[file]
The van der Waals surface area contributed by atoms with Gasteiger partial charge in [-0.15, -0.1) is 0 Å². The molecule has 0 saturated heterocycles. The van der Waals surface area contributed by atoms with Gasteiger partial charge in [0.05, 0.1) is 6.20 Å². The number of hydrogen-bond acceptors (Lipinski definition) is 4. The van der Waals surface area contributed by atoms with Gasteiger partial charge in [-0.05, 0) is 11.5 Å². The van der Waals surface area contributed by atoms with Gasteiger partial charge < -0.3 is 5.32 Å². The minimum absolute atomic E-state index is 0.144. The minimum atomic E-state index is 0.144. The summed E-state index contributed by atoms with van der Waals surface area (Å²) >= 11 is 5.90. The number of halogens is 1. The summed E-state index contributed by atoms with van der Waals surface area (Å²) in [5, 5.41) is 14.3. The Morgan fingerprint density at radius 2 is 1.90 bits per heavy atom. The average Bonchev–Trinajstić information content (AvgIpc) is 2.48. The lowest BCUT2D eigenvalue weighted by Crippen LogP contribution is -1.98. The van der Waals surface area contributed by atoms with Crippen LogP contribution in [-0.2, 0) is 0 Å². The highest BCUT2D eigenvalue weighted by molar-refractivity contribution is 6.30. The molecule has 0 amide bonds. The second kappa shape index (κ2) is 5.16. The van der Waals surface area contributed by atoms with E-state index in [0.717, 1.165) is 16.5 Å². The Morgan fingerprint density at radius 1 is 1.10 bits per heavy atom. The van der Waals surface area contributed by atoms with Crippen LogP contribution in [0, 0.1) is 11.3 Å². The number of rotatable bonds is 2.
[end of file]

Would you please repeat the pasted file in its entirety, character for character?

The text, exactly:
The van der Waals surface area contributed by atoms with Gasteiger partial charge in [-0.15, -0.1) is 0 Å². The molecule has 0 saturated heterocycles. The van der Waals surface area contributed by atoms with Gasteiger partial charge in [0.05, 0.1) is 6.20 Å². The number of hydrogen-bond acceptors (Lipinski definition) is 4. The van der Waals surface area contributed by atoms with Gasteiger partial charge in [-0.05, 0) is 11.5 Å². The van der Waals surface area contributed by atoms with Gasteiger partial charge < -0.3 is 5.32 Å². The minimum absolute atomic E-state index is 0.144. The minimum atomic E-state index is 0.144. The summed E-state index contributed by atoms with van der Waals surface area (Å²) >= 11 is 5.90. The number of halogens is 1. The summed E-state index contributed by atoms with van der Waals surface area (Å²) in [5, 5.41) is 14.3. The Morgan fingerprint density at radius 2 is 1.90 bits per heavy atom. The average Bonchev–Trinajstić information content (AvgIpc) is 2.48. The lowest BCUT2D eigenvalue weighted by Crippen LogP contribution is -1.98. The van der Waals surface area contributed by atoms with Crippen LogP contribution in [-0.2, 0) is 0 Å². The highest BCUT2D eigenvalue weighted by molar-refractivity contribution is 6.30. The molecule has 0 amide bonds. The second kappa shape index (κ2) is 5.16. The van der Waals surface area contributed by atoms with E-state index in [0.717, 1.165) is 16.5 Å². The Morgan fingerprint density at radius 1 is 1.10 bits per heavy atom. The van der Waals surface area contributed by atoms with Crippen LogP contribution in [0, 0.1) is 11.3 Å². The number of rotatable bonds is 2.